An important part of the cultural heritage of Auckland are the terraced cone paa of this region. Scattered throughout a volcanic district of about 150 sq km, the largest and most prominent of the scoria cones were sculptured into town sites, with terraces cut into their slopes and levelled out to make living areas for many thousands of Maaori people. The map inside this pamphlet shows the location of the 29 cone paa. Only fourteen of these now remain in reasonably intact condition, the others having been quarried for gravel and rock, and their former sites built over by roads, factories and housing. One, Takapuna, has even been rebuilt as a European fort, with little of the Maaori paa remaining. The surviving cone sites are a unique part of the city landscape, most being maintained as public parks and reserves. They are part of a unique Maaori urban centre, beginning, probably, about AD 1,000 and developing until the cone paa were abandoned in the 1700s, shortly before Captain Cook's first visit to this country.
The scoria cones were ideal places for paa, fortified settlements, most being steep sided, and standing high above the surrounding country, providing an easily defended position. Their summits and crater rims were fortified with ditches and banks and palisading (heavy defensive fencing), where the residents were protected during an attack.
Equally significant were fields of volcanic loam and ash soils that surrounded the cones. These were among the richest soils for traditional agriculture anywhere in the country, and formed one of the largest agricultural regions. It is estimated that formerly there were about 8,000 ha of basaltic fields in Taamaki. The different towns varied in size, partly based on the size of the cone itself, but also dependent on how much garden land was locally available. Some of the paa had only a few hectares of garden soils, while the largest, at Maungakiekie (One Tree Hill), had more than 1,000 hectares of fields.
The areas of former gardens have been studied by archaeologists where they survived the urban destruction. Only two proposed reserves now remain in Manukau City. The land system is based on large linear units defined by long walls that radiated out from the cones to the perimeter of the volcanic soils. The rocks were a precious resource; they were gathered to use in boundary walls, house terrace construction, house building, and garden features, such as terraces and mounds.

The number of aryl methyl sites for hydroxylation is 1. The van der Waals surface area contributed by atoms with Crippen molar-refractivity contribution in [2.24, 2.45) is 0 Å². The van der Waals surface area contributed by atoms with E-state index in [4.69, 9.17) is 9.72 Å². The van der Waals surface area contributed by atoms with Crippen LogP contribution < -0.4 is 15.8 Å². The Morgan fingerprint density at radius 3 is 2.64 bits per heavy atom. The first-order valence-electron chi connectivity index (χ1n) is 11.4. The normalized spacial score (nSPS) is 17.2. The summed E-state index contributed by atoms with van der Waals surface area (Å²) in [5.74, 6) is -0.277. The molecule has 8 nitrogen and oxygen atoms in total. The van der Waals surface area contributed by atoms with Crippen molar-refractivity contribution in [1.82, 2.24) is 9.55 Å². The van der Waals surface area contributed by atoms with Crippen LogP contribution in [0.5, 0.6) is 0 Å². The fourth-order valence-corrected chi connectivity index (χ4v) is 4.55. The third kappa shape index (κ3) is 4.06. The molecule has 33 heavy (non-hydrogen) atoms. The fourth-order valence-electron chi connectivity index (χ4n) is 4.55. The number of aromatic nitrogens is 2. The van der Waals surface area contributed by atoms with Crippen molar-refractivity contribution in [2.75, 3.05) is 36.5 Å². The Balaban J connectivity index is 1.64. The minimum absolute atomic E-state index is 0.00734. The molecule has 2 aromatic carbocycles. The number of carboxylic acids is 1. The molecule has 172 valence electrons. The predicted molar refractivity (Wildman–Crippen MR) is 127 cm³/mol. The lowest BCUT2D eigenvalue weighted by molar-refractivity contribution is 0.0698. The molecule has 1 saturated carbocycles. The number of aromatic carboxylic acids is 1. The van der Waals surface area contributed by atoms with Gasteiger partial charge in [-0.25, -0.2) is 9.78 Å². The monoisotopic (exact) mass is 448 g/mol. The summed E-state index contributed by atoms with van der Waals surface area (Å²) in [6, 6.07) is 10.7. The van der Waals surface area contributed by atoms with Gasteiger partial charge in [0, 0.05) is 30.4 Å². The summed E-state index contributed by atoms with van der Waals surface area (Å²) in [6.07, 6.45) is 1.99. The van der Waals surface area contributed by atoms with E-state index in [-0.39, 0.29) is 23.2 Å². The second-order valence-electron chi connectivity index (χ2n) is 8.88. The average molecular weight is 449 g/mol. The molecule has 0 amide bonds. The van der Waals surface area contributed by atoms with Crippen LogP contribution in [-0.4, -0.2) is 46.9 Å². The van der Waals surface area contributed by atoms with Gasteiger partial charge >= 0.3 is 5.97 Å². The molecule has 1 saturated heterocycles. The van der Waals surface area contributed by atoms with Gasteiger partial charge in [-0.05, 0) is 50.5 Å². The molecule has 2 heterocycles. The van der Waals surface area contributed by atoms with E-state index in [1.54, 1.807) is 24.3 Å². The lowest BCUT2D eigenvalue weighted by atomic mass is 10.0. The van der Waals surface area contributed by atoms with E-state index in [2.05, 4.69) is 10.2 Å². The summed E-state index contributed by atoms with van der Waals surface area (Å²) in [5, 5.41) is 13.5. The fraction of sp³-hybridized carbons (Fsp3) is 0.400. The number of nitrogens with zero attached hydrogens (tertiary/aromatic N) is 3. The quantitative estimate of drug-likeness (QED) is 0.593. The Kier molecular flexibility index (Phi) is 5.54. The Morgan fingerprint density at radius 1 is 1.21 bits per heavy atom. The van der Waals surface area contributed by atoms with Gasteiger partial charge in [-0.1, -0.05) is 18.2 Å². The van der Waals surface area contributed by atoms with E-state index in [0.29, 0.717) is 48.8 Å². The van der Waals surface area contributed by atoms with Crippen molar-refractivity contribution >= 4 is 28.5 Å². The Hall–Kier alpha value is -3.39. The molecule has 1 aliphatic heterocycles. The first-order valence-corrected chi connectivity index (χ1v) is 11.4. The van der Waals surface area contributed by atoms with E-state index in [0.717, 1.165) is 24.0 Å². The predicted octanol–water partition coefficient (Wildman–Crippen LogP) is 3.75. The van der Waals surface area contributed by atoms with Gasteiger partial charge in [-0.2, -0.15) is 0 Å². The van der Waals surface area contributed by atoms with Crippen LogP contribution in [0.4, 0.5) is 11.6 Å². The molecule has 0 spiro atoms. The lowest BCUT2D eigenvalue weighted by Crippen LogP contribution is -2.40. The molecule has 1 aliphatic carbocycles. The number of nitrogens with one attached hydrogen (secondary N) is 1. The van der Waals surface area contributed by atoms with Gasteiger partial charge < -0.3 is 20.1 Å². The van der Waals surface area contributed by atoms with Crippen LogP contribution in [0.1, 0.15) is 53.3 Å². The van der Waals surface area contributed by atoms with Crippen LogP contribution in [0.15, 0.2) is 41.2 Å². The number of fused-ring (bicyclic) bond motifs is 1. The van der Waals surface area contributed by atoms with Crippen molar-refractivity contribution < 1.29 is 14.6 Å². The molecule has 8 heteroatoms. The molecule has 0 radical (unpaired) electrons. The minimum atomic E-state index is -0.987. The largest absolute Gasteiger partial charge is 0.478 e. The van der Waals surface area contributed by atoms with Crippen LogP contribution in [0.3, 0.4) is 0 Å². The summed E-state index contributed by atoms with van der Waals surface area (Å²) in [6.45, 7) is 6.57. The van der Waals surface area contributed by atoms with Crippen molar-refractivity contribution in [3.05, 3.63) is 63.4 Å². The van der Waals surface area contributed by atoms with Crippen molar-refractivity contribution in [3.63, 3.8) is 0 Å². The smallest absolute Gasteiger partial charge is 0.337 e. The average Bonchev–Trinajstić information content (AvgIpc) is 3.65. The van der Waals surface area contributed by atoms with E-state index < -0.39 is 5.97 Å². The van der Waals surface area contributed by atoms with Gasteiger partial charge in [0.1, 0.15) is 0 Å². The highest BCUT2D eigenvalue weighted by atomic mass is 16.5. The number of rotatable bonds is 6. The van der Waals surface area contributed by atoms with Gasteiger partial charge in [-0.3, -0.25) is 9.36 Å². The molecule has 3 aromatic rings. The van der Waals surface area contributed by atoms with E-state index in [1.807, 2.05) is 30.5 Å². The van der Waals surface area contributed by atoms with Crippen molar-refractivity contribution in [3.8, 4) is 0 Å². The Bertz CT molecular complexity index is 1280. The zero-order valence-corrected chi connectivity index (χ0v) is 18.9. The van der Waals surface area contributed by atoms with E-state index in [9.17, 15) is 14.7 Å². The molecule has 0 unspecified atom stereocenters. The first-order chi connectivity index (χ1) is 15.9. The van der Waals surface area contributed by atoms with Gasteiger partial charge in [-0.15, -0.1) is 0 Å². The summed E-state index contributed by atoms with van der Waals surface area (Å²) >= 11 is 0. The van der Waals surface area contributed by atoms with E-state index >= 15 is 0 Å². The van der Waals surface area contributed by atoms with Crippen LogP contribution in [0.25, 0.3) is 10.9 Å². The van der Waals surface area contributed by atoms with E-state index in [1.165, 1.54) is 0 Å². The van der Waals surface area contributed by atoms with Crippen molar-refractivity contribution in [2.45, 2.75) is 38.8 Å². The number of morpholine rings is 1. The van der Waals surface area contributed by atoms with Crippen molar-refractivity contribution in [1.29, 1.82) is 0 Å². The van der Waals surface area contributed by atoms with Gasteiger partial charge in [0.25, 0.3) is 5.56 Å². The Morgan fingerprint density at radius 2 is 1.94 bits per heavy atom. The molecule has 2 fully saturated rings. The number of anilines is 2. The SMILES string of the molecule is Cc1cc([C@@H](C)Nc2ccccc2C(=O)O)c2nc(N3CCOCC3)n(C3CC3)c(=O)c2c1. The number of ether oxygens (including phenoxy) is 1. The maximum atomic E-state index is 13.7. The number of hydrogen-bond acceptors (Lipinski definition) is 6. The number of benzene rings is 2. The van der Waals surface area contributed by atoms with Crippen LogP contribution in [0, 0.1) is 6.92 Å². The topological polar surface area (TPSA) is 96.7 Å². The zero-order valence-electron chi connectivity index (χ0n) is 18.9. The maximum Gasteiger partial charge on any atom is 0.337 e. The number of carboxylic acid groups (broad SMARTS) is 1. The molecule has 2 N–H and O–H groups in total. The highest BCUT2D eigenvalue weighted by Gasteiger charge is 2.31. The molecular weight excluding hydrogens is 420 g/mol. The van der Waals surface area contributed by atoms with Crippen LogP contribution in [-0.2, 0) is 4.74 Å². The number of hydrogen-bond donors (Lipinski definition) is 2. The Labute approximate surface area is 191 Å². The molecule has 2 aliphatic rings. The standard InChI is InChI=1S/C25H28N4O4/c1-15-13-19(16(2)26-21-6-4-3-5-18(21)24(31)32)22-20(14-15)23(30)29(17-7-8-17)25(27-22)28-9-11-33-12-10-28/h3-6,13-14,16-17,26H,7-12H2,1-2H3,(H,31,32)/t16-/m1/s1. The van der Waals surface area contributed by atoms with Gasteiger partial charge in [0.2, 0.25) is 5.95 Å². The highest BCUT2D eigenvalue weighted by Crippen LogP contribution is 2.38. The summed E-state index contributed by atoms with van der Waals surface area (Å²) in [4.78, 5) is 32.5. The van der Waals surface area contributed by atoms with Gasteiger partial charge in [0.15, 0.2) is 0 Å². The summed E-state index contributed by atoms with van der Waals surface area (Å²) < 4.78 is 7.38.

The terraced towns on the volcanic cones varied a great deal in size and layout, making use of the natural shape of the cones. The smallest remaining cone paa is the little paa on Motukoorea (Browns Island), only 1.4 ha in area, a ridge paa along part of the cone rim. The largest is Maungakiekie, which at over 50 ha, was the capital town of Taamaki, home of the ariki nui, Kiwi Taamaki, the paramount chief of the entire region. Kiwi Taamaki was the leader of a regional confederation of tribes, Te Wai o Hua, who occupied many of the cone towns, forming a unique kind of urban centre of population.
The remaining terraced cone sites are a precious part of our cultural heritage, and the fourteen that survive are now in public ownership, managed by either one of three city councils or the Department of Conservation.
Takarunga (Mt Victoria) North Shore City Council
Takapuna (North Head) Department of Conservation (DoC)
Motukoorea (Browns Island) DoC
Owairaka (Mt Albert) Auckland City Council (ACC)
Puketaapapa (Mt Roskill) ACC
Ta Taatua (The Big King) ACC
Maungawhau (Mt Eden) ACC
Te Kopuke (Mt St John) ACC
Remuwera (Mt Hobson) ACC
Taurere (Taylors Hill) ACC
Maungarei (Mt Wellington) ACC
Maungakiekie (One Tree Hill) ACC and Logan Campbell Trust
Otaahuhu ( Mt Robertson) ACC
Maangere Manukau City Council
If you would like to read more about these sites, a list of publications and reports can be found in
"Sources for the archaeology of the Maaori settlement of the Taamaki volcanic district", by Susan Bulmer, 1994 (pdf). Science and Research Series No. 63, Department of Conservation, Wellington.
Other publications can be found above in the discussion of the Maungawhau site.
Notes by Dr. Susan Bulmer, 10 Tansley Avenue, Epsom, Auckland 1003.
revised August 2008.